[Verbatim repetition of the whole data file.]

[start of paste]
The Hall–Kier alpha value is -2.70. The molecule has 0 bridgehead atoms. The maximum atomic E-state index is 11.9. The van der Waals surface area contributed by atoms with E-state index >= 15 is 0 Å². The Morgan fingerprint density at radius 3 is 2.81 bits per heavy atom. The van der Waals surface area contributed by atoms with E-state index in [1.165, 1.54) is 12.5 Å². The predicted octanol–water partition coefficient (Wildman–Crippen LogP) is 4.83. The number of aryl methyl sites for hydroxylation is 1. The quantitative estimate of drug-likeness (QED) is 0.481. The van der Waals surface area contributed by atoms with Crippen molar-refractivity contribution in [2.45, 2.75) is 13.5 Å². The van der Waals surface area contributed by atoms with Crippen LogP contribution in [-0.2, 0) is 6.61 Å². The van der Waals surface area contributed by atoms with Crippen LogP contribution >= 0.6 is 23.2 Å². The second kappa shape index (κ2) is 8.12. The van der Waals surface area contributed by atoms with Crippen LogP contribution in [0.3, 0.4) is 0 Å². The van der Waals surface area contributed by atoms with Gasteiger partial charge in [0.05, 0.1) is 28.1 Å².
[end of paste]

The Hall–Kier alpha value is -2.70. The molecule has 0 bridgehead atoms. The maximum atomic E-state index is 11.9. The van der Waals surface area contributed by atoms with E-state index >= 15 is 0 Å². The Morgan fingerprint density at radius 3 is 2.81 bits per heavy atom. The van der Waals surface area contributed by atoms with E-state index in [1.165, 1.54) is 12.5 Å². The predicted octanol–water partition coefficient (Wildman–Crippen LogP) is 4.83. The number of aryl methyl sites for hydroxylation is 1. The quantitative estimate of drug-likeness (QED) is 0.481. The van der Waals surface area contributed by atoms with Crippen molar-refractivity contribution in [2.45, 2.75) is 13.5 Å². The van der Waals surface area contributed by atoms with Crippen LogP contribution in [-0.2, 0) is 6.61 Å². The van der Waals surface area contributed by atoms with Crippen LogP contribution >= 0.6 is 23.2 Å². The second kappa shape index (κ2) is 8.12. The van der Waals surface area contributed by atoms with Crippen LogP contribution in [0.3, 0.4) is 0 Å². The van der Waals surface area contributed by atoms with Gasteiger partial charge in [0.05, 0.1) is 28.1 Å².